House Speaker Robert A. DeLeo defended his handling of claims of “inappropriate conduct” against a state lawmaker Thursday as the Legislature, less than a year removed from a prolonged ethics probe into one of its leading figures, lurched back into the spotlight for all the wrong reasons.
Speaking briefly to reporters at the State House, DeLeo said he “acted accordingly” and within House rules amid allegations that Representative Paul McMurtry, then a member of his leadership team, grabbed the backside of a newly elected legislator during an orientation event for incoming lawmakers last month.
McMurtry, a Dedham Democrat, has denied the claims, first reported by the Globe on Wednesday.
The allegations — and DeLeo’s disclosure of a House investigation led by an ad hoc legislative committee — coursed quickly through the State House, shifting the focus back to the culture within its marbled hallways at a time normally dominated by bill deadlines and the churn of a new legislative session.
Several lawmakers expressed alarm, with one urging her colleagues not to feed into the building’s well-oiled rumor mill. Legislation quickly reemerged calling for an independent commission to handle sexual harassment complaints, mirroring legislation pushed last year. And the makeup of the review panel itself drew criticism from within the ranks of the Democratic Party, whose members hold super-majorities in both chambers.
“Relying on ad hoc legislative committees is not a workable solution when members lack the relevant experience and objectivity to investigate,” said the group Young Democrats of Massachusetts in a statement. “Moreover, going forward, the voices of survivors and allies need to be at the center of future efforts to address this systemic problem.”
McMurtry, 53, is accused of grabbing the incoming legislator during a Dec. 13 cocktail hour at the Old Chapel on the University of Massachusetts Amherst campus, where the school had organized a three-day orientation for incoming senators and representatives.
The Globe spoke to three legislators, two of whom said the alleged victim told them that McMurtry grabbed her. A third said she witnessed it directly. The Globe generally does not identify alleged victims of sexual assault and misconduct, and the legislator McMurtry allegedly grabbed declined to comment through an attorney.
“First of all, the House has a really comprehensive set of rules to handle, to deal with situations such as this. I can tell you from my perspective as speaker, I kept to those rules and acted accordingly,” said DeLeo, who has said he immediately referred several secondhand reports of “inappropriate conduct” from the orientation to House counsel.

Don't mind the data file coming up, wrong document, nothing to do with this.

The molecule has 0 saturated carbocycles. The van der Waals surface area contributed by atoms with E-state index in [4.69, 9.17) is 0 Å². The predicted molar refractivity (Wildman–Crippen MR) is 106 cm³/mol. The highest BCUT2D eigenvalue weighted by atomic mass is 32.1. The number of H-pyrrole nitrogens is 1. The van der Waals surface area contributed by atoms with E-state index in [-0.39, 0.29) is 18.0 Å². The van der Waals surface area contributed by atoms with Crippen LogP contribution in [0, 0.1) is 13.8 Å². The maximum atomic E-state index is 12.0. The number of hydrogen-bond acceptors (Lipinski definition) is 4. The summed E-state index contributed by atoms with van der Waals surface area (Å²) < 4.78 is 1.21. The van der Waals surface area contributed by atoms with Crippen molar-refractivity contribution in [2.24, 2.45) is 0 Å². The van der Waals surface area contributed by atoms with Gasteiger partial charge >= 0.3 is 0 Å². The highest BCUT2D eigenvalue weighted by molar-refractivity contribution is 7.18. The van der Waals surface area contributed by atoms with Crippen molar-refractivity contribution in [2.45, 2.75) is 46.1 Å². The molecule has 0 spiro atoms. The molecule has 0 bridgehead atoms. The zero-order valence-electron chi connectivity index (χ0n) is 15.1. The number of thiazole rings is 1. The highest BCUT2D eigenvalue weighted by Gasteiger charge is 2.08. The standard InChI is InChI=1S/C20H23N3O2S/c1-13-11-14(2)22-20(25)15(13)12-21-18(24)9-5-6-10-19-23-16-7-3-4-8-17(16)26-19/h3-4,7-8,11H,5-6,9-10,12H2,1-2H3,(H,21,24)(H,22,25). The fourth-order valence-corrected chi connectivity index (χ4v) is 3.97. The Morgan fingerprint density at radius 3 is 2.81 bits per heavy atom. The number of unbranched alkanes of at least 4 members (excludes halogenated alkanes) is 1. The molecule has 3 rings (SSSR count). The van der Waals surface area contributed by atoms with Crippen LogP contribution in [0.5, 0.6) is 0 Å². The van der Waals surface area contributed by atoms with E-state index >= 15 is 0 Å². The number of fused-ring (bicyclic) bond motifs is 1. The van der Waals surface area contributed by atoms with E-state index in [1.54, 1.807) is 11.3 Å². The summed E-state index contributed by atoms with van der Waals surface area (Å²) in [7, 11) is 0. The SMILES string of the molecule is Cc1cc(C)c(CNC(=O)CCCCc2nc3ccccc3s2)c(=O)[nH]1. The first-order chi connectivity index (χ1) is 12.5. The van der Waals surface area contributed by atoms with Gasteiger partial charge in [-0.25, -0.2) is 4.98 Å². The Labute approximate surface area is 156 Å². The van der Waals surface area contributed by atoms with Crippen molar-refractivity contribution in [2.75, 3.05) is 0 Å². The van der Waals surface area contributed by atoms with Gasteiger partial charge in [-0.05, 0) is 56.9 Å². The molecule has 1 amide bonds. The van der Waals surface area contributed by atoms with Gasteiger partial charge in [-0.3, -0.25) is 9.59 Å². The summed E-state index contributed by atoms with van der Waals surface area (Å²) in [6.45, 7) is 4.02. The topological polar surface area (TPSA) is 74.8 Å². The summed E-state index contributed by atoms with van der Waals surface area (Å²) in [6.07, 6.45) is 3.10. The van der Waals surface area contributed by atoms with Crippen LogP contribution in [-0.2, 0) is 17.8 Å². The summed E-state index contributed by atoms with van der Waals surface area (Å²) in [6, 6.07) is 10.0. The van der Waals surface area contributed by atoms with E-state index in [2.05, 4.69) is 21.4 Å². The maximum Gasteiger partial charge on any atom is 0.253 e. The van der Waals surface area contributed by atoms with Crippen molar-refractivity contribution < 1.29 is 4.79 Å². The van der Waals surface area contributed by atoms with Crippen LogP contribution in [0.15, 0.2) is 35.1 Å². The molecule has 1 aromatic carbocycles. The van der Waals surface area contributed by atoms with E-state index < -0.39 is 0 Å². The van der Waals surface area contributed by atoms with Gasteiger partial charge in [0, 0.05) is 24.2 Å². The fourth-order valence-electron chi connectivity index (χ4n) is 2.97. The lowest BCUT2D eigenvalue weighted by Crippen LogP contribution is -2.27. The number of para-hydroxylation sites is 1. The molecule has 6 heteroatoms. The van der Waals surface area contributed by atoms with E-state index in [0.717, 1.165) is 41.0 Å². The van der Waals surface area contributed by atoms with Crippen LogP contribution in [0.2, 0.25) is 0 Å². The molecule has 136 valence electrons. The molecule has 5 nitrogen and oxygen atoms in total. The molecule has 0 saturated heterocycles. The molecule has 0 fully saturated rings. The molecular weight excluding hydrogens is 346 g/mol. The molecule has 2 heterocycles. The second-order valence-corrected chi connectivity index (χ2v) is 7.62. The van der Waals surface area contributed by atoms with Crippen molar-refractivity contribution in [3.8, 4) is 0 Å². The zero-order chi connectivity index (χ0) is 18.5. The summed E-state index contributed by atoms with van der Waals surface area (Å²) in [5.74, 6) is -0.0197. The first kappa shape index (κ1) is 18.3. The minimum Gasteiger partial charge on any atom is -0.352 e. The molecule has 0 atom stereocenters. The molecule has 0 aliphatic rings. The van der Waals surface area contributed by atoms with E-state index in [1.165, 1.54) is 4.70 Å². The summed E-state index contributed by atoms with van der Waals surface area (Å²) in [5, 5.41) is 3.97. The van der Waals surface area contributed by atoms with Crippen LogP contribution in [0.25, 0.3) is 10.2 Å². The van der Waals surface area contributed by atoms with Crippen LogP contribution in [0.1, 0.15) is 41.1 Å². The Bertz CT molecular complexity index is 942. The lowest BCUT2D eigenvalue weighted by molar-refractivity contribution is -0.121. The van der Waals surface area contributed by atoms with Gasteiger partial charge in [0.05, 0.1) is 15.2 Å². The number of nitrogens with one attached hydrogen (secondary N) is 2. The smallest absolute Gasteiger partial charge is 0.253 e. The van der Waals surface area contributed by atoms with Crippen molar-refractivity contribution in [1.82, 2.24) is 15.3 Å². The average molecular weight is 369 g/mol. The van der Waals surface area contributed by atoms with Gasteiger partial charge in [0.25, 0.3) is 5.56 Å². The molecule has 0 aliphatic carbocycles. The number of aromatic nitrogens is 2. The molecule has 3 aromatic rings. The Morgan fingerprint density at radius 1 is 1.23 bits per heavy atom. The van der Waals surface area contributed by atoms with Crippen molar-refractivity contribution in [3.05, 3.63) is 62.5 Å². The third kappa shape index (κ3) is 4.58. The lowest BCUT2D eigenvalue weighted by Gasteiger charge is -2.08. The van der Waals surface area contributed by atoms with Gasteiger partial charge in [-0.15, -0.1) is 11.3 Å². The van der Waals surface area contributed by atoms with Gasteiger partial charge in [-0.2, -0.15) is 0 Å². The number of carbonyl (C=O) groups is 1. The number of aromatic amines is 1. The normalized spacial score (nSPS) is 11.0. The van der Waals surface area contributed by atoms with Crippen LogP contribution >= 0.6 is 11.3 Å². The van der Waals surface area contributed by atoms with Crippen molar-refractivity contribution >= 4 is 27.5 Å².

An outside consultant later determined the allegation was “plausible,” and the legislative committee will ultimately decide “whether and how to discipline a member.” DeLeo’s office did not identify McMurtry as the focus of the investigation.
DeLeo, elected to a sixth term as speaker earlier this month, declined to say whether he’s spoken with McMurtry, before aides guided him from reporters and toward a bank of elevators.
Representative Patricia A. Haddad, DeLeo’s speaker pro tempore last session and the highest-ranking woman in the House, declined to comment after she, DeLeo, and others were honored at a State House event for their work “protecting access to reproductive health care.”
The developments come just months after the lawmakers spent large swaths of 2018 consumed by reports of harassment and vows to address them.
Last year, the House’s top lawyer reviewed the chamber’s policies after an October 2017 Globe report, in which a dozen women who have worked in and around the State House over the past two decades detailed a climate of harassment and sexual misconduct, perpetrated by powerful men on Beacon Hill.
The Senate, meanwhile, was continually buffeted by developments surrounding its former president, Stanley Rosenberg, who resigned following a scathing ethics report, and Rosenberg’s husband, who was indicted on multiple charges of sexual assault.
As in those situations, the allegations against McMurtry prompted many to denounce sexual harassment in any form and call for an in-depth probe.
“Governor Baker believes there should be zero tolerance for sexual harassment and the administration supports a full and thorough investigation of the matter,” spokeswoman Lizzy Guyton said.
Representatives Tricia Farley-Bouvier and Lori Ehrlich, who cochair the Women’s Caucus Sexual Assault Working Group, said in a joint statement that they were “dismayed” by the allegations, and believe they will test the House’s efforts last year to create a “just and fair process” to handle complaints.
“We are encouraged that steps were taken at the time of the report, well before they became public,” the Democrats said.
The House last year created the position of an equal employment opportunity officer who could confidentially investigate complaints, initiate private discipline with a member, or confidentially suggest a public punishment to an ad hoc committee of elected members.
But the chamber has yet to hire a full-time employee for the position, leaving it to that special committee on professional conduct — made up of appointments by DeLeo and House minority leader Bradley H. Jones — to conduct an investigation.
Senator Diana DiZoglio, who last year spoke out in the House about her own experience of harassment while serving as a legislative aide, said her top concern is the protection of the alleged victim from any “gossip occurring outside of a prospective investigation.”
“As someone who has experienced sexual harassment on Beacon Hill, I would ask anyone who cares about the alleged victim’s well-being not to participate in the State House rumor mill,” she said.
“Gossiping and playing guessing games about these incidents can have devastating effects on victims and can victimize them further by creating a toxic and unbearable work environment.”